DeAngelo Hall strolls into the kitchen of his new house, glancing up from his cellphone to greet three of his six kids and mother-in-law.
The Washington Redskins safety just returned from his morning workout at Redskins Park, and from picking up 15-year-old Tyrel from his football workout at John Champe High School.
The high-backed bar stools neatly arranged around the large marble island catch Hall’s attention. They arrived while he was out.
“Think these are wrong,” Hall says. He pulls one out, sits on it, scoots up to the island to test out the height. “Yep. They sent the wrong ones. Think it’s the wrong wood. Maybe the design, too.”
In June, Hall moved his family from Atlanta where they lived since 2004, his rookie year with the Falcons.
The unpacking and decorating remains ongoing. Furniture deliveries trickle in, pictures must be hung, and handy men tromp in and out.
Hall’s hectic offseason unfolds with him at a curious intersect: He’s beginnning the final act of his playing career while simultaneously preparing for the next phase of life.
Coming off three straight injury-shortened seasons, Hall realizes his mortality and, for the first time in his career, he is without a clear role — even as he feels a yearning to get on the field one more time. But he also must plan for life after football.
So, the last six months have featured continued rehab from a torn anterior cruciate ligament, trips to Florida for checkups at orthopedic surgeon James Andrews’ practice in Florida, relocation of his family, discussions about post-playing job opportunities, and meetings for various investment projects.
But the stools are priority No. 1 right now.
“I’ve gotta call these people,” he says.
Lisa Blankenbeckler — visiting from Atlanta to help while her daughter attends a conference — volunteers to fix breakfast for Tyrel and siblings, Breana, 7, and twins D.J. and Jaden, 5 (and 11-year-old Maya and 10-year-old Talia once they wake up).
Hall thanks her, and pushes the stool back in. He retreats to the basement, where a series of beautiful but unhung pieces of artwork line the walls, and to his office. He unlocks the door and sits at his desk.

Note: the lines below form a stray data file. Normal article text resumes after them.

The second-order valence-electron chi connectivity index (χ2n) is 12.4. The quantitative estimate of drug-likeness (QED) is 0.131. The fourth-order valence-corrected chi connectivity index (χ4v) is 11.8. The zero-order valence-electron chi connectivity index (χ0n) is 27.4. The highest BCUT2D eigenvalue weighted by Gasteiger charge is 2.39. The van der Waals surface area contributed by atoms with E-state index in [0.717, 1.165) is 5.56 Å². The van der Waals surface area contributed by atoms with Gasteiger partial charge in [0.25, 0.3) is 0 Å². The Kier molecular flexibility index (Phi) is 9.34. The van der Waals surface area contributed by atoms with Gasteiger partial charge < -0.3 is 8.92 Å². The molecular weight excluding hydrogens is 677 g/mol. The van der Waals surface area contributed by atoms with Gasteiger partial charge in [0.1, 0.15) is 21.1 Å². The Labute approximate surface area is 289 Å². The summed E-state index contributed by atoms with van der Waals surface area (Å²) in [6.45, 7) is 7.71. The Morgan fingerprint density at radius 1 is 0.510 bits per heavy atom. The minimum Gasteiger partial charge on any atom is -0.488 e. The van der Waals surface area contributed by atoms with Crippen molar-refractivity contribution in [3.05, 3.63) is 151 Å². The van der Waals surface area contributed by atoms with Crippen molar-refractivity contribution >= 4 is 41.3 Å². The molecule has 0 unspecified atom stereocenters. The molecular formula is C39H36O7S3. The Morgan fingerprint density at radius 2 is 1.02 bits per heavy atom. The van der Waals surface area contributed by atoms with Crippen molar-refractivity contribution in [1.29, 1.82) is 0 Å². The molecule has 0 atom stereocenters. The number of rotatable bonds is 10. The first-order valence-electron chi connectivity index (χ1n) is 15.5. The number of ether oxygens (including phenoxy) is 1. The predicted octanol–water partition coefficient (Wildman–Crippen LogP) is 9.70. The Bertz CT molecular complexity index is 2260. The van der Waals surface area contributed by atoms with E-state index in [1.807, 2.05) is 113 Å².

The office also remains unsettled. Disassembled pieces of his gun collection lay on the desk. The rest remain in shipping containers on the floor. Hall can’t decide whether he wants to adorn the bare white walls with his favorite rifles or his record collection — including his two favorites, Michael Jackson’s “Thriller” and “Watch the Throne” by Jay-Z and Kanye West.
Hall calls the furniture company, explaining his predicament. Eventually, he decides he’ll let his wife, Jada Hall, sort things out. As soon as Hall hangs up, Breana calls down asking him to set up the spring floor in the rec room so she can practice handstands and flips.
“Sorry, man.” He shakes his head. “I’ve got a lot going on.”
Just two days earlier, Hall and Tyrel, a wide receiver, returned from the FBU Top Gun Showcase football camp in South Carolina. In between unpacking boxes, he has spent the last month as taxi driver to football and cheer practices.
The daddy duties aren’t new. But in the past, Hall separated football and family. While in Atlanta, family commanded his attention. When in Virginia, football. But the timing was right for the Hall family to move north, with Tyrel entering high school and Mya middle school.
“We knew once I was done playing, the opportunities would be more plentiful up here,” Hall explains.
So, here they are. The new living arrangement will require balance, Hall reminds himself.
Hall, 33, is entering his 14th NFL season and 10th with the Redskins, who he grew up cheering for as a kid in the Tidewater area. With defensive lineman Kedric Golston, a 2006 draft pick, no longer on the roster, Hall is now the longest-tenured member of the team.
During his first pro 10 seasons, Hall established himself as one of the better cornerbacks in the league, averaging 4.3 interceptions a season while earning three Pro Bowl selections. His 43 interceptions lead all active players.
After rupturing an Achilles’ tendon in 2014 and returning in 2015, Hall’s burst wasn’t what it once was, but he and his coaches still believed he could remain productive with a move to safety. Hall believed the position switch would help him extend his career, just as it did for former Packers and Raiders star Charles Woodson. But back-to-back injury-plagued seasons have prevented Hall from showing his capabilities at safety.
As a result, Hall wondered this offseason if his time in Washington would end.
“Are they going to give me an opportunity?” Hall said of the questions he asked himself. “Am I going to be on the street hurt, trying to find a job? Nobody wants, after playing in this league for 14 years, to be on the street looking for a job while you’re hurt.”
Hall, who hasn’t recorded an interception since 2013 — something that frustrates him greatly — considered retirement.
He had options. He enjoyed dabbling in analyst work for various media outlets during the offseason, and he figured that if he worked at it full time, he could cobble together enough media gigs to earn roughly $1 million.